From among the gossip and glitter and confusion surrounding an early production night last Tuesday came an interesting subject: what exactly is legal while driving?
We all know that texting or talking on a cell phone has been illegal in California for about a year now. â€œBut what?â€ asks a coworker, â€œabout putting makeup on in the car? Iâ€™ve seen a woman with a hot curling iron plugged into cigarette lighter riding down the road giving herself a perm! Thatâ€™s got to be at least as dangerous as sending a text!â€
Other questions quickly arose as they do in these types of â€˜what ifâ€™ conversations. One person has heard you can drink while driving in Texas as long as youâ€™re under the legal limit. Another claims they know someone else (of course) who got a ticket when they were looking at their phone to see what time it was and a passing policemen thought (incorrectly, I suppose) that they were texting on their phone (but didnâ€™t the car have a clock in it?). And a third wonders how steering with your knees while dipping French fries into buffalo sauce can possibly be less harmful than texting.
Scholarly books such as this one by Tom Vanderbilt have posited that laws and public perceptions about driving have indeed been unbalanced for quite some time. Vanderbilt argues that talking on a cell phone while driving has shown to be just as dangerous as driving drunk. However, if you tell your friends â€œI drove home last night talking on a cell phoneâ€ itâ€™s likely to get quite a different reaction than â€œI drove home sloshed last night.â€
Drunk drivers could also lower their potential threat to themselves and others by driving very slowly, says Vanderbilt, however most do not for fear of getting pulled over for it.
And what about the very concept of a â€˜designated driverâ€™. What if four people went out to a restaurant but one wasnâ€™t allowed to eat? What if a whole van went to see a movie but the driver couldnâ€™t watch?
Or if you said, â€œI read books while driving.â€ Doesnâ€™t that sound worse than â€œI text while drivingâ€? But, duh, texting involves reading!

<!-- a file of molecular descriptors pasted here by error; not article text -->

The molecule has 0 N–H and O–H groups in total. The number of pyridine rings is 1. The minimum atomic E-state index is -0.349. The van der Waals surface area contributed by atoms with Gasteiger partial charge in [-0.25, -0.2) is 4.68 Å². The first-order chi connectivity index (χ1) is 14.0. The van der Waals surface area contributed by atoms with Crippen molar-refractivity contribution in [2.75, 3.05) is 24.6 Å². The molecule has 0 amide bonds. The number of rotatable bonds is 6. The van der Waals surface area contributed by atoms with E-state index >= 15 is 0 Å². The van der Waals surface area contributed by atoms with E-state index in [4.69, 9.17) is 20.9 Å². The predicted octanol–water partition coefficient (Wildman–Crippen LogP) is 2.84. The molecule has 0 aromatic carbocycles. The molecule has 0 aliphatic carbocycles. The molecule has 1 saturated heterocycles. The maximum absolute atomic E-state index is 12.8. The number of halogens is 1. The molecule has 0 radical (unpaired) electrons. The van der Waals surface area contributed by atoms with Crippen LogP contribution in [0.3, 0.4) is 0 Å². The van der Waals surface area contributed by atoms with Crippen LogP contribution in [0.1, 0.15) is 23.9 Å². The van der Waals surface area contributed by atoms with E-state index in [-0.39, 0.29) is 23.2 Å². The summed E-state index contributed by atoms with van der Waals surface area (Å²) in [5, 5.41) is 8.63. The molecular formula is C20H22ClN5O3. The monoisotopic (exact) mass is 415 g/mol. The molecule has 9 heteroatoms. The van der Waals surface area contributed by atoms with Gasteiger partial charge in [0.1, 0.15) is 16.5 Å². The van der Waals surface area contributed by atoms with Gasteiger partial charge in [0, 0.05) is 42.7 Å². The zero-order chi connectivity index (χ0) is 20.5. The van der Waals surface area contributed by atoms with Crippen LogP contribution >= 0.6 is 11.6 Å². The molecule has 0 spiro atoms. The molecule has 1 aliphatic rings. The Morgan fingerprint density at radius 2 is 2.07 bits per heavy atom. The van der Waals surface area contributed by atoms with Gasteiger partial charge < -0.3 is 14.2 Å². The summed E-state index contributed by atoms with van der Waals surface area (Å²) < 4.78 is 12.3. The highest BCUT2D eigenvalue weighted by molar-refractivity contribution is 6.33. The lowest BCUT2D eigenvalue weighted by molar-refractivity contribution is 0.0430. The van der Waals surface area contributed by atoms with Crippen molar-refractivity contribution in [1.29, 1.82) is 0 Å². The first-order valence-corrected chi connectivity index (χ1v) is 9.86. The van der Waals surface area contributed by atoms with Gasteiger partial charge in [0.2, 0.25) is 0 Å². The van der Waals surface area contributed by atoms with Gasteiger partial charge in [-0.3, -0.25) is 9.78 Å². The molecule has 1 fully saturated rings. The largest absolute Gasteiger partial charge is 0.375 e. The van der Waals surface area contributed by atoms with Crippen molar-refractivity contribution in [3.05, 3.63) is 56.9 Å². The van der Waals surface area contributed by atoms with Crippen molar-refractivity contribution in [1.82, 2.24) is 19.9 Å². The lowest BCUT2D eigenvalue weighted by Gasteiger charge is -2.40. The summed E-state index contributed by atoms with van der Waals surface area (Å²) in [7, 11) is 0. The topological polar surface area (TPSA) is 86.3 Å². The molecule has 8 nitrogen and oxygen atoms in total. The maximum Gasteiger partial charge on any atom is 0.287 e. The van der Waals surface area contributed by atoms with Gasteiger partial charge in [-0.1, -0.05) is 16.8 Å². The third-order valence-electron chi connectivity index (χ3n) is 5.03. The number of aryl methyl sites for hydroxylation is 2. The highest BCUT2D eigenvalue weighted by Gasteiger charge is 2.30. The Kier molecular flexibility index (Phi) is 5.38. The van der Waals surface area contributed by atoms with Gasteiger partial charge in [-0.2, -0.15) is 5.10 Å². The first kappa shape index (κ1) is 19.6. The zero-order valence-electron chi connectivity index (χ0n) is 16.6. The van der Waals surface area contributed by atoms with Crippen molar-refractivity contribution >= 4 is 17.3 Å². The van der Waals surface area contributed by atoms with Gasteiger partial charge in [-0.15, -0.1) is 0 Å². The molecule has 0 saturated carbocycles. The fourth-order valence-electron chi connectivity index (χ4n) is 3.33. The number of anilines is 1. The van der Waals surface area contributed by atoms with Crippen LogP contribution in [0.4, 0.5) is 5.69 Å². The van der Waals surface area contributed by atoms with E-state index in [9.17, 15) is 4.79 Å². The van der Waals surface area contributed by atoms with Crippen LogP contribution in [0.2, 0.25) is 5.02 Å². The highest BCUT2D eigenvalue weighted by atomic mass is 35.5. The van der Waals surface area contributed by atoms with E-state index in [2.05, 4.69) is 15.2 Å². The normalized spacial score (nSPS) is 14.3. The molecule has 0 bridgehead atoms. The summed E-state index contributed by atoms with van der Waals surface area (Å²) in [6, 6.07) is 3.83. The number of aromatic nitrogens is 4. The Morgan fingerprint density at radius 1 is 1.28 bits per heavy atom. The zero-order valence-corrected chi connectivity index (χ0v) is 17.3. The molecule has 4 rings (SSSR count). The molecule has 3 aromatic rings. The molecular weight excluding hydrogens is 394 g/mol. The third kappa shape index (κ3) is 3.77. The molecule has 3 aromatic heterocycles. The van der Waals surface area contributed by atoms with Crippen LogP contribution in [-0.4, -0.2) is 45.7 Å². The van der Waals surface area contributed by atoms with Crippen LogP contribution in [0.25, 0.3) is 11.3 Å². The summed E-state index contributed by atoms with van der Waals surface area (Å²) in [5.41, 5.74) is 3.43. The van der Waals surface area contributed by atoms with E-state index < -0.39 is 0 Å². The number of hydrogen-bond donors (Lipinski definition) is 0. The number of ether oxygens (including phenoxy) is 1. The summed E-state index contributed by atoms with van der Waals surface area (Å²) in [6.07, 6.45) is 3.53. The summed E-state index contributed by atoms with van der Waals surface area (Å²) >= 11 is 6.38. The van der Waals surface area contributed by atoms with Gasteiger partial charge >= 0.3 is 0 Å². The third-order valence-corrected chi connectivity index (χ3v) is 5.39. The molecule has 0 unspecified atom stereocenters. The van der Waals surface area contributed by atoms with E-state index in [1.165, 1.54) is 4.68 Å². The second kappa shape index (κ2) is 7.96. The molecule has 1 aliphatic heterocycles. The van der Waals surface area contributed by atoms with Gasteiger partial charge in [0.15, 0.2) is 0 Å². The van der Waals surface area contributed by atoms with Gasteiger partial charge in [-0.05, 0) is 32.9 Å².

Anyway, here are the answers based on a few Google searches:
- Is it illegal to put makeup on while driving?
Apparently this isnâ€™t illegal per se, but can be ticketed under labels such as â€œsecond degree negligent drivingâ€ and â€œcareless drivingâ€ (which makes one wonder why texting while driving specifically was ever made illegal).
- What about eating and driving?
Again, nothing specific on this one.
- Okay, how about reading?
Well, Maine is trying to answer all these questions with a new bill that makes all distracted driving illegal, be it eating or makeup or maybe even looking at your watch. This seems nice until you consider that it makes ancient activities illegal (like driving while applying makeup, which was probably invented 3 days after the first woman got a driverâ€™s license) and could easily be abused by quota-seeking cops (how many driving activities donâ€™t cause some type of distraction?), plus it sounds like a form of thought police.
- How about driving while drinking but still under the legal limit?
Not in Texas, but apparently in Montana this is legal (though they do have an official speed limit now).
So there you have it! Maineâ€™s bill is supposedly attracting some national attention, so enjoy that front-seat Whopper and curling iron while you can. In the mean time, just make sure you donâ€™t do this when rolling by the fuzz.